On this day in 1926 Harry Houdini performed what would be his final show. But was the famous magician's death a suspicious one?
Happy 297th day of the year!
Halloween is soon upon us, and there are only 67 days until a new year is reached... In case you were counting or wanted to know.
But did you know that on this day in 1926 was Harry Houdini’s last performance, which took place at the Garrick Theatre in Detroit?
One of the world’s greatest magicians was born Erik Weisz in Budapest, Hungary, in 1874. He began his magic career in 1891, and soon became known as The Handcuff King and then cemented his reputation as the greatest escape artist the world had ever seen.
While he was not the first escape artist, he was certainly the first to add some dramatic panache and suspense to the act. Houdini reportedly prolonged his simple escapes by playing up the drama, leading crowds to think that his death was imminent.
Houdini also introduced the infamous Chinese Water Torture Cell as one of his most famous acts in 1912. He was suspended in a locked glass and steel cabinet full of water while upside down. After holding his breath for over three minutes, he managed to escape, to the astonishment of everyone in the audience.
And it was on 24 October 1926 that the renowned escapologist made his final performance at the age of 52.
Reportedly, Houdini passed out during the show because he was suffering from a fever of 40° Celsius, but he continued the show until he finished.
He was then transported to Grace Hospital in Detroit, where doctors discovered he had appendicitis and peritonitis - the inflammation of the abdominal cavity wall.
He died a week later, on 31 October 1926, with his wife Bess and his two brothers by his side.
Who killed Houdini?
Houdini’s death has been disputed for years.
The official cause was listed as peritonitis caused by a ruptured appendix.
However, there were witness accounts of Houdini being punched in the abdomen just days before his death - something which may have contributed to his death.
Indeed, on 22 October, days before his death, Houdini was in Montreal, where he was giving a lecture. Backstage, a McGill University student then showed up and challenged the strength of the magician’s stomach muscles and his ability to take hard punches to the stomach – something Houdini had previously boasted about.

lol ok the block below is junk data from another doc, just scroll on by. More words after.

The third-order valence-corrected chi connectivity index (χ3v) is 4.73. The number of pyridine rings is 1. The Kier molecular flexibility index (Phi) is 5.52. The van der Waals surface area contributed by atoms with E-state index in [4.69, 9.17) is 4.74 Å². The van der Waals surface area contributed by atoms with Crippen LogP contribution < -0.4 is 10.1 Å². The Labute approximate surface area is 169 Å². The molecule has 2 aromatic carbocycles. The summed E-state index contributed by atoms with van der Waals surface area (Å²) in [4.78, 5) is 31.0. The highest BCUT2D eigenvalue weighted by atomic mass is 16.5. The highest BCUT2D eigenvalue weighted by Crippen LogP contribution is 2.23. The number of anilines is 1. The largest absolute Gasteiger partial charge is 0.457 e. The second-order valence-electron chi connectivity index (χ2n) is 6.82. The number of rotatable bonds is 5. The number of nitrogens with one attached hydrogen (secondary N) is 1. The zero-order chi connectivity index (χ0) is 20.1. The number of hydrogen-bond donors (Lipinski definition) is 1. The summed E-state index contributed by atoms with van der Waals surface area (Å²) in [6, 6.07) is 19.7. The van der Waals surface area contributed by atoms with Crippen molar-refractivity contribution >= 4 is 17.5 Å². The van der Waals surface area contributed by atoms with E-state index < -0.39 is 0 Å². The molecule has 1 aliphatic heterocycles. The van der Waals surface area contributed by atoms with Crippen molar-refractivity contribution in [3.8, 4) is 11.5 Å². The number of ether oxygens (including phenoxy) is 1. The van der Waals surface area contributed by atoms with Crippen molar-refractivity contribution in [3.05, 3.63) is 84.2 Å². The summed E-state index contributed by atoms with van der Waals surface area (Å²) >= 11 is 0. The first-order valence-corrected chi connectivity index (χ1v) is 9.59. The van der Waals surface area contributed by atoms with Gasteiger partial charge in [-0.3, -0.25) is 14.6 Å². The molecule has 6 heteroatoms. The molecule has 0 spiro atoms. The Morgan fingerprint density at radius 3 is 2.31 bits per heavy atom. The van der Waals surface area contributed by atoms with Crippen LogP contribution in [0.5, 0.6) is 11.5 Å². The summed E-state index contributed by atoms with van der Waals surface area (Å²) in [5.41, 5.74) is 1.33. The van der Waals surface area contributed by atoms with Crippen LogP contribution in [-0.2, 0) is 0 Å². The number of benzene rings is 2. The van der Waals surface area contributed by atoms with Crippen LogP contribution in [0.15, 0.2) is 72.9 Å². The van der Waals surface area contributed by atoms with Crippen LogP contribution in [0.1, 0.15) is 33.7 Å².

The student, a certain J. Gordon Whitehead, then repeatedly walloped Houdini in the stomach before he could tighten his muscles and prepare for the punch.
While Houdini brushed off the incident and performed his last four Montreal shows, he started complaining about stomach cramps.
These still didn’t stop him from traveling by train to Detroit... And the rest is history.
Bloody students, you may think, but there have been persistent rumours that this incident was actually part of a greater conspiracy.
You see, Houdini, a born sceptic, had something of a contentious relationship with Spiritualism, and the belief that some can communicate with the dead through séances and mediums.
The magician had spent a lot of his life trying to debunk and expose psychics as frauds, something which earned him lawsuits and many enemies. Just a few months prior to his death, he had testified in front of Congress in support of a bill to outlaw fortune-telling in Washington, D.C.
In the 2006 biography "The Secret Life of Houdini", authors William Kalush and Larry Sloman contend that the magician’s death was possibly a planned assassination by members of the Spiritualist community – bolstering their argument with the fact that Spiritualists had a history of poisoning their enemies. In this case, J. Gordon Whitehead could have been a paid killer employed by Spiritualists.
So, was Houdini murdered or were the stomach blows he received a few days prior to his death simply an accident that worsened an already existing case of appendicitis?
We may never know.
What we do know is that Houdini had promised his wife Bess that were he to die before her, he would try to communicate from beyond the grave – something he did not believe in and his absence in spirit form would be the ultimate debunking of Spiritualists’ claims.
Bess held an annual “Houdini séance” for several years after her husband’s death.
To this day, magicians and fans of Houdini have made the séance a Halloween tradition. But no ghost has spoken. So far...